2. Sin as Privation. While there are no doubt numerous ways of thinking about and approaching sin, for the church fathers sin was no so much a transgression of some moral absolute as codified in a law as it was an ontological movement away from God. That is, since God is the source of being, and as one depends upon God at every moment for being, any movement away from God (through will, action, etc.) brings about a lessening of that being that one receives, as further closing the blinds on a window diminishes the amount of light that comes through the window. Left to ourselves, we would fall into non-being because of our sin, since our sin cuts us off from God and from life. Thus, when Erigena speaks of hell being the deprivation or absence of Christ, he is alluding to this understanding of sin. The pains of hell are not so much a punitive thing as they are the inevitable and unhappy result of being cut off from Christ, from the source of life and being.

3. Christ as divine. By Erigena’s time, the Christological controversies that had rocked the Church through much of the preceding half of a millenium had, for the most part, dissipated. Thus, Erigena’s statement here is hardly controversial. However, it is interesting how he describes Christ’s absence as leaving ‘no good thing.’ This ties into the idea (and perhaps I am being a bit anachronistic here) of God as the summa bonum– the highest good. Thus, if to not have Christ is to have no good thing, (even though one may have some things that could be described as ‘good’) it presupposes that Christ is the good that surpasses and encompasses all goods; thus, Christ is God.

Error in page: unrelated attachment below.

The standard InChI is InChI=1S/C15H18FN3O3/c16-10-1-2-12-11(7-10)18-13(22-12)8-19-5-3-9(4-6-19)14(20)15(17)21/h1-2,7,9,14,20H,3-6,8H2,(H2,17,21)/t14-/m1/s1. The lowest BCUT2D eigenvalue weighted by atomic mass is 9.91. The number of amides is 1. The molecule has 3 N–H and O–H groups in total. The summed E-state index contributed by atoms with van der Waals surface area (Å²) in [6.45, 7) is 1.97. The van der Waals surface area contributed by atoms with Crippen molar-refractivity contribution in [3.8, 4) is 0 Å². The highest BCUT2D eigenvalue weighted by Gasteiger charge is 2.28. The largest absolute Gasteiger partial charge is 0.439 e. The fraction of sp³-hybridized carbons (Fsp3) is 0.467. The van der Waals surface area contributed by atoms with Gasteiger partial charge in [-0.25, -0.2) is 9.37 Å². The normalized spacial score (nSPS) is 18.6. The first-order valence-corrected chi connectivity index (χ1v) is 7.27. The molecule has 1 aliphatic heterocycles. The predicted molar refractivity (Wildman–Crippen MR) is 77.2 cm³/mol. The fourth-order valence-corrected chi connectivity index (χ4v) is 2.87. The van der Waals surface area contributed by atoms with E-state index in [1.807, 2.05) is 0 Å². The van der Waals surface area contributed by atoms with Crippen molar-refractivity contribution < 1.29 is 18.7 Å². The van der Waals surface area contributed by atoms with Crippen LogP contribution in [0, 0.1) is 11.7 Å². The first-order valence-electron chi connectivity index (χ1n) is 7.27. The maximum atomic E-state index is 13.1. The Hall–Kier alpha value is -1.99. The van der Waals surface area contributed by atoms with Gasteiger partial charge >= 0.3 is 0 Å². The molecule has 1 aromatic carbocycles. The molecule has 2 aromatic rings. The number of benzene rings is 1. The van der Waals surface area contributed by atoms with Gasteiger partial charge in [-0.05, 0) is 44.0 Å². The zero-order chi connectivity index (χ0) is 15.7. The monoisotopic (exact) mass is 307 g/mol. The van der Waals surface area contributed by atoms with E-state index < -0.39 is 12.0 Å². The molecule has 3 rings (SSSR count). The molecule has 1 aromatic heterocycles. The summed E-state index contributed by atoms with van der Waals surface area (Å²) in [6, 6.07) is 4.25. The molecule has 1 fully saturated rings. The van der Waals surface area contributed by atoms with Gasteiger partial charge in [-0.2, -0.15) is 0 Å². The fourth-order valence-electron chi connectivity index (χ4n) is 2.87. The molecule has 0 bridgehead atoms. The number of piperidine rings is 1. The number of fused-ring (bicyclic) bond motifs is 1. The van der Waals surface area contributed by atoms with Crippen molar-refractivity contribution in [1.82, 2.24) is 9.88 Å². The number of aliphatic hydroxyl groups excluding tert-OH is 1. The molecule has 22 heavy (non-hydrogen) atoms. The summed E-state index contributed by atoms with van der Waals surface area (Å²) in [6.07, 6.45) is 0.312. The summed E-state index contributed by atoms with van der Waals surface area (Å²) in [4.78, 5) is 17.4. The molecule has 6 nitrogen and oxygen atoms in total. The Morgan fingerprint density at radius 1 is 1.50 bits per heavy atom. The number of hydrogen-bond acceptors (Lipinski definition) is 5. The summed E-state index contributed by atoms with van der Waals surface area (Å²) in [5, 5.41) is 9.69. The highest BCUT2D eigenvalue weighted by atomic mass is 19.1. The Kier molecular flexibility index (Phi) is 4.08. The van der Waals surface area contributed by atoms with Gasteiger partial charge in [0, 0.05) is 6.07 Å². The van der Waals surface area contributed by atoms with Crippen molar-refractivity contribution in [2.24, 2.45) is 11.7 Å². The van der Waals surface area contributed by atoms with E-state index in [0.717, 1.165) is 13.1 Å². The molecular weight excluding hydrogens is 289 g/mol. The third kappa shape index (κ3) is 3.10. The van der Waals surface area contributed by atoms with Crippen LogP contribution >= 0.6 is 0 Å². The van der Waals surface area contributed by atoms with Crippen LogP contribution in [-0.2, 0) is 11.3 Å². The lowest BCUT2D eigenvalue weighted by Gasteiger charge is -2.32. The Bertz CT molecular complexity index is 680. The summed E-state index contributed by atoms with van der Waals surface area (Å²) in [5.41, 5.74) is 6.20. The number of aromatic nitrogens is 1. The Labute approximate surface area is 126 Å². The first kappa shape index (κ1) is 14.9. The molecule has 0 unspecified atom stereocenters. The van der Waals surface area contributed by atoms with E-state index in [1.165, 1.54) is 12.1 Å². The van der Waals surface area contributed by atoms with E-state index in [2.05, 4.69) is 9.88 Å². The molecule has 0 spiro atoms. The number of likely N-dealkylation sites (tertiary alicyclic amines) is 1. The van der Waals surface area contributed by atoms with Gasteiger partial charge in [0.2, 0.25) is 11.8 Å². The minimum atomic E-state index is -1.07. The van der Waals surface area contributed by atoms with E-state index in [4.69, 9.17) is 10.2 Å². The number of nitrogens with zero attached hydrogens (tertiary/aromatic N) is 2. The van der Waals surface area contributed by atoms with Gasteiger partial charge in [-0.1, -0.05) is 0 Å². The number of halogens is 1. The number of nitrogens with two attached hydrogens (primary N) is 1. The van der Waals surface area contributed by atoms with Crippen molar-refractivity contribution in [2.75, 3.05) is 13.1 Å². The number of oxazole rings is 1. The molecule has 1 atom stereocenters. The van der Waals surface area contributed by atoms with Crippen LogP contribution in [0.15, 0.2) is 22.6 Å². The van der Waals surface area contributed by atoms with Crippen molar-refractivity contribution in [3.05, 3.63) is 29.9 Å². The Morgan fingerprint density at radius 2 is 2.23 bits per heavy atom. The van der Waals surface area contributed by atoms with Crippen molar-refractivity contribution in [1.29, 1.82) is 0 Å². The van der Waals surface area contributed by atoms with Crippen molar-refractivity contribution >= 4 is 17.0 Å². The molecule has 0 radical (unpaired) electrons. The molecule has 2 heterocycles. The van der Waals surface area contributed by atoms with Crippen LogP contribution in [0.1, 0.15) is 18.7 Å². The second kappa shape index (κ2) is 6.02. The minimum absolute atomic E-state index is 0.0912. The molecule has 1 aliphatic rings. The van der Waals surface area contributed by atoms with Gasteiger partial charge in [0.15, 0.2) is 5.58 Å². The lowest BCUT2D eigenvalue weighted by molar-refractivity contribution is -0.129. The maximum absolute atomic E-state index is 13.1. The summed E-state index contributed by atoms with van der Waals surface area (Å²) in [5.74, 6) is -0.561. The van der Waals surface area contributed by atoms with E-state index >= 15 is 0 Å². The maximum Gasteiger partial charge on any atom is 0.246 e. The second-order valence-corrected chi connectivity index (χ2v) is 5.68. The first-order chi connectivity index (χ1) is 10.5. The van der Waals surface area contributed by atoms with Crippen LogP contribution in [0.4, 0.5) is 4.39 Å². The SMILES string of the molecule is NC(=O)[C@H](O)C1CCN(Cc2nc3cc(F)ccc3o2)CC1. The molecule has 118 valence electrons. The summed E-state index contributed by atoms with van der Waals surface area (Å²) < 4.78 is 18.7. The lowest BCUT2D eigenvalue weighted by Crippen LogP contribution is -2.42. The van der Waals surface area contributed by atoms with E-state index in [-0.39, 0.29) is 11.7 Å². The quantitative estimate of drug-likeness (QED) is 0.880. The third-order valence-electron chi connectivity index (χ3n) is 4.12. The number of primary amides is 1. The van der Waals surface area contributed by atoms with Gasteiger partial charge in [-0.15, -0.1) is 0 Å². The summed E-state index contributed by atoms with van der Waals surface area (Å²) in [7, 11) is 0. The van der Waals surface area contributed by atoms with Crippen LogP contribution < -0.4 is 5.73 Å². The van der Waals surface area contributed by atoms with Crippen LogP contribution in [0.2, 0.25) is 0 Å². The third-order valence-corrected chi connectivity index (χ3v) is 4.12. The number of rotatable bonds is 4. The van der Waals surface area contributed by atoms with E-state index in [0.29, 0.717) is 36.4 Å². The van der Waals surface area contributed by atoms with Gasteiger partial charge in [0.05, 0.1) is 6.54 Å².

4. Teleology. Our lives are not just random collections of molecules bumping into each other- we have a purpose. This end or goal, according to Erigena, is to know the joy of the truth that is Christ. Since we depend on God for our being, our being is only complete when we are fully united to God. The joys that this world tries to offer us ultimately only pull us away from the true joy of knowing God and being one with him, and when we give up this joy for the others, the true joy is diminished in our lives. This diminishing of our true end can only be described as he describes it: torment. Thus, we should strive with every fiber of our being to be in Christ’s presence, and equally strive to avoid his absence. Only in this way do we become what we are made to be. As Erigena says: